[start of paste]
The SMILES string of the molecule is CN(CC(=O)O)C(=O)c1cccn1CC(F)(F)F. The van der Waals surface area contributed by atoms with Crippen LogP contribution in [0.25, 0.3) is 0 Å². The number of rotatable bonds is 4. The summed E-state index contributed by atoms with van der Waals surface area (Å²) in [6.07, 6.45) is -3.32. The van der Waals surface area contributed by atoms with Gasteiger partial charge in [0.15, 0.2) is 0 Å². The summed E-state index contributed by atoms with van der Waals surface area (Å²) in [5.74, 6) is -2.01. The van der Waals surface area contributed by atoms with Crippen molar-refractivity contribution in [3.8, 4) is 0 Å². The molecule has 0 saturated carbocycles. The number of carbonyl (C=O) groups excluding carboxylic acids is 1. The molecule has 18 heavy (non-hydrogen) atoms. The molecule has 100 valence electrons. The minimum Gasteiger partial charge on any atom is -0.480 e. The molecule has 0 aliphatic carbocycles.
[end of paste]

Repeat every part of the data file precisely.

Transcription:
The SMILES string of the molecule is CN(CC(=O)O)C(=O)c1cccn1CC(F)(F)F. The van der Waals surface area contributed by atoms with Crippen LogP contribution in [0.25, 0.3) is 0 Å². The number of rotatable bonds is 4. The summed E-state index contributed by atoms with van der Waals surface area (Å²) in [6.07, 6.45) is -3.32. The van der Waals surface area contributed by atoms with Gasteiger partial charge in [0.15, 0.2) is 0 Å². The summed E-state index contributed by atoms with van der Waals surface area (Å²) in [5.74, 6) is -2.01. The van der Waals surface area contributed by atoms with Crippen molar-refractivity contribution in [3.8, 4) is 0 Å². The molecule has 0 saturated carbocycles. The number of carbonyl (C=O) groups excluding carboxylic acids is 1. The molecule has 18 heavy (non-hydrogen) atoms. The molecule has 100 valence electrons. The minimum Gasteiger partial charge on any atom is -0.480 e. The molecule has 0 aliphatic carbocycles.